The members of a church’s finance committee have a huge responsibility. They are tasked with collecting and disbursing funds to make sure the church remains financially sound. They must also make decisions that affect the church’s finances on a daily basis.
Here are some helpful guidelines, common policies, and standard procedures for the finance committee at your church.
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Church Internal Controls
Church financial policies and procedures stem from the need for transparency and internal controls. Some procedures may vary based on the size of your church and the available staffing. However, these policies are intended to demonstrate accountability, reduce the risk of fraud, and keep financial team members aboveboard so accusations of mismanagement (if any are made) have no merit. Because of that, churches of all sizes will want to implement internal controls for their own protection.
Internal controls may include but are not limited to the following:
- There should always be at least two people present when transporting cash or checks to a safe or to the bank.
- Always make sure the safe is locked.
- Never leave a safe key unattended or in an unlocked drawer or cabinet.
- If the safe has a combination lock, do not write it down anywhere, and do not share the code with anyone who is not authorized to have it.
- At least two people should be present when counting physical tithes and offerings, and anyone present should be cleared to have access to the counting area.
- A second person should count the tithes and offerings to verify that the amount matches the initial count.
- Bank deposits should be made at least weekly to minimize the amount of cash on hand.
- Itemized receipts should be reviewed by someone other than the purchaser to make sure the amounts are accurate.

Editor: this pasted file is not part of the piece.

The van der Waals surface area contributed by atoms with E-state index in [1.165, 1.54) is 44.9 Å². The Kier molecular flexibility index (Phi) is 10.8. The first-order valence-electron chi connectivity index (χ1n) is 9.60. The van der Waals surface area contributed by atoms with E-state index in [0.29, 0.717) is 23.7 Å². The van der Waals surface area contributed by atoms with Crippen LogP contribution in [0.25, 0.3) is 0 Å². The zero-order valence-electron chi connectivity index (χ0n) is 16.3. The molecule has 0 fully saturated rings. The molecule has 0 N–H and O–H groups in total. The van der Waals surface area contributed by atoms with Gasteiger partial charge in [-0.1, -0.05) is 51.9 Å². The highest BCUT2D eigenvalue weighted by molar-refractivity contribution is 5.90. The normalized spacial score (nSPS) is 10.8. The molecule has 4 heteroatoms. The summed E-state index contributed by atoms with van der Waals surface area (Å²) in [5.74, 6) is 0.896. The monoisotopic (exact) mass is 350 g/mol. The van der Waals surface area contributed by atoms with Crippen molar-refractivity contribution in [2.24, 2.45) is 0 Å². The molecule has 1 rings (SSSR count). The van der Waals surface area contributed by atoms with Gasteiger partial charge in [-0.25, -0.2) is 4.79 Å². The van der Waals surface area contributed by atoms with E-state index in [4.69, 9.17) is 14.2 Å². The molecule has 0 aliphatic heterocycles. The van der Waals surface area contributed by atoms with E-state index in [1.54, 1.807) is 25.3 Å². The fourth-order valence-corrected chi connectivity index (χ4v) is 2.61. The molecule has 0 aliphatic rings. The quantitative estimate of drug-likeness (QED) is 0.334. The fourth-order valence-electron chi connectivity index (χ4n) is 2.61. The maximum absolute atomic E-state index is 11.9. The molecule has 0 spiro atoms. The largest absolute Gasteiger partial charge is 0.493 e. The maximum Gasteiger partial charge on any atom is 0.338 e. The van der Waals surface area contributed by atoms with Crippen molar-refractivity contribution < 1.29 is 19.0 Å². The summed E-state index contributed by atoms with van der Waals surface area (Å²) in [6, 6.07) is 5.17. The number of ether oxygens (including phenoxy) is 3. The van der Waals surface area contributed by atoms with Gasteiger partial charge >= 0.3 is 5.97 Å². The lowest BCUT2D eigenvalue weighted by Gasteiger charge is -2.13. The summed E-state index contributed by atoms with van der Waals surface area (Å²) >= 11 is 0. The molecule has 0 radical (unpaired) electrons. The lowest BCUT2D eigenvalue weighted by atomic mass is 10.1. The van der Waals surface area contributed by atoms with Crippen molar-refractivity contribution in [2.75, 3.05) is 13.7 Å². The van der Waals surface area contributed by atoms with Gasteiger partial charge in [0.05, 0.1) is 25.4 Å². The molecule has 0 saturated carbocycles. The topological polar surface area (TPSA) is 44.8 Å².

- Purchased items should be reviewed to verify that they are all legitimate church expenses and that all items are accounted for.
- Bills should be approved by someone other than the person paying them.
- Bank account statements should be reviewed at least monthly by the finance committee.
- Initiate an annual private audit to make sure no financial discrepancies or holes are found.
- Have clear reporting procedures if anyone notices any policy violations.
The Roles of Primary Church Finance Committee Members
The typical role of a church finance board member will be to evaluate church financial records, prepare the church budget, and supervise other church finance board members. This means you must attend meetings, keep up on church finances, and counsel other members of the board as needed.
Below is a breakdown of common tasks and responsibilities associated with three of the main finance committee members.
The Financial Secretary
The secretary is usually responsible for tracking and reporting contributions to the church. Tasks related to this role include:
- Supervision of the offering count
- Deposit of the offering
- Recording and tracking contributions
This role also requires regular communication with other committee members and church leaders when needed. For example, there may be conversations about financial resources with the treasurer, discussions about policies with the chairperson, occasional talks with the pastor when needed, or interactions with the congregation when there are questions about giving trends or contributions as a whole.
The treasurer is usually tasked with making most of the financial decisions on behalf of the finance committee. The duties of the treasurer primarily fall into two areas:
- Reporting – Providing reports and updates on finances, attendance, tithing, expenses, etc.
- Disbursement Of Funds – Allocating money to any previously agreed upon causes and expenditures
As treasurer, it will also be essential to interact with a wide range of people to fulfill church obligations. These relationships typically involve working with the financial secretary on a regular basis, discussions with the committee chairperson regarding major financial decisions, and weekly conversations with the pastor regarding the health and direction of the church.